My body bolted upright the moment I heard him wake. The soft squeak of his cot signaled that I was no longer safe in a vulnerable sleeping position, and although my desire to continue sleeping was nearly stronger, I forced myself to be alert, and stood up. His elbows rested on his knees, and he rubbed his face, groaning as he moved his hands to ruffle his hair. When he looked over at me his forearms rested on his thighs, and he blinked in sleepy surprise. “My Fates, you’re still standing there.” His voice sounded husky with sleep.
I didn’t trust my own, not having had water in several hours. When I didn’t say anything, he sighed and stood. “My lady, that ring allows you several hundred paces of freedom, and I cannot have you here while I prepare for the day. The stream is straight to the east on the other side of the camp and I have no doubt that several of the men will be more than eager to help you with…whatever it is you need. I will come find you.” The last sentence didn’t sound as much like a threat as it did a promise.
As if I wanted him to come find me. I started forward, intending to march from the tent with dignity, but my ankles nearly gave out and sent me on my face. I caught myself on the edge of the table and the captain rushed forward to help me stand. “That tree was tall,” he remarked, taking hold of my forearms.
I pulled my arms from his grasp and glared up at his dark brown eyes, less intimidating in the glow of the sun. “Release me.”
The corner of his mouth twitched up. “Make me.”
Outraged, I stormed past him, limping slightly on my right ankle. I was going to go as far from this camp as I could before the ring choked me to death. I might even let it, at that. Outside it appeared that most of the men were already awake, even though the sun had just barely risen. I shivered in the chill, not realizing how warm the enclosure had been before. Frost crunched under my shoes, and I tried to look as inconspicuous as possible as I made my way around the tents. In one area of the camp I saw crudely-shaped human figures made of wooden beams mounted for training, and each was confronted by a burly man, attacking the dummy with all the intensity of a real battle. There were very few who sat eating breakfast, for most of the men were working, chopping wood, carrying supplies, training, and even washing clothing in large wooden tubs. I didn’t see any women in the camp, but that didn’t surprise me.
When I reached the other side, not stopped by any of the men, I marched straight through the gap in the tents and went directly east as the captain had instructed. I felt like I had swallowed handfuls of dirt all night, so dry was my mouth and throat. As I made my way through the forest, I encountered the boy whom the captain had sent to retrieve the search party. His hair dripped with water and his clothing stuck to him like he had just taken a bath without bothering to dry off. He stopped when he saw me. “My lady, is there something I can assist you with?”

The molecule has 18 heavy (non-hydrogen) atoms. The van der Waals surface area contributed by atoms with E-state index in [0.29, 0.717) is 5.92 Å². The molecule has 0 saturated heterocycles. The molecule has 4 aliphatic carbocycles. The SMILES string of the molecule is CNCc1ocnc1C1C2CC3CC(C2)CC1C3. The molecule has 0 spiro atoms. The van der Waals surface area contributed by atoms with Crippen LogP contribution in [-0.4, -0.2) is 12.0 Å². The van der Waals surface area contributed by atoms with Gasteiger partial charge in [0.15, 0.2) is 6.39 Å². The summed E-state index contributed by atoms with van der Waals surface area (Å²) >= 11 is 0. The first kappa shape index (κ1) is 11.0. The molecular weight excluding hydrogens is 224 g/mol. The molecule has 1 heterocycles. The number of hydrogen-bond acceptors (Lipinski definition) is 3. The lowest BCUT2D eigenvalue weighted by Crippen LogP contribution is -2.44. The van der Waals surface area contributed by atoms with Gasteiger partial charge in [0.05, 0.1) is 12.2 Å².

I wanted to scowl at him, but he was so endearing. It might have been because he was the only gangly male in the camp, and possibly the youngest as well. I stopped and shook my head. “No, I thank you. I am just looking for a drink.”
“Oh, don’t drink that water. We have a well, my lady. If you follow me I can show you.” He ran his hand through his dark brown hair, showering the air with droplets of water.
A well? Just how long had this Dristolian army been here? “Thank you,” I conceded. When he led me through the forest and, thank the Fates, not through the camp, I felt brave enough to ask, “Are you from Dristol?”
He walked beside me, and I saw his eyes flit to me and then straight ahead in nervousness. “Uhm…well Fates, if you’re our prisoner you aren’t going to tell anyone, are you? Yes, we’re Dristolians.”
I didn’t like the idea of never leaving this camp. Once they found that box and knew I would return to Queen Alexandria eventually, they would never let me go. Whatever it was they were doing here, it wasn’t with the queen’s blessing. “You will lose, you know,” I said.
The boy shrugged, smiling. “Maybe.”
Clearly there was something more happening here, but I knew no one would tell me outright what it was.
“My name is Gavin.” The boy, a full head taller than me, gave me a warm smile.
“Wynn,” I smiled back tentatively. I wrestled with the idea of spelling him, but if it was too obvious, the warlock captain would know who I was. “And I am not a spy,” I clarified.
He considered me for a few moments as we walked. “Maybe,” he said again. After a moment he seemed to almost blurt out, “But you don’t look like one.”
I gave him a smile. “That would be the point, though, wouldn’t it?”
“You aren’t helping yourself.” He grinned.
“I don’t know that it matters at this point.”
“Maybe,” he said once more.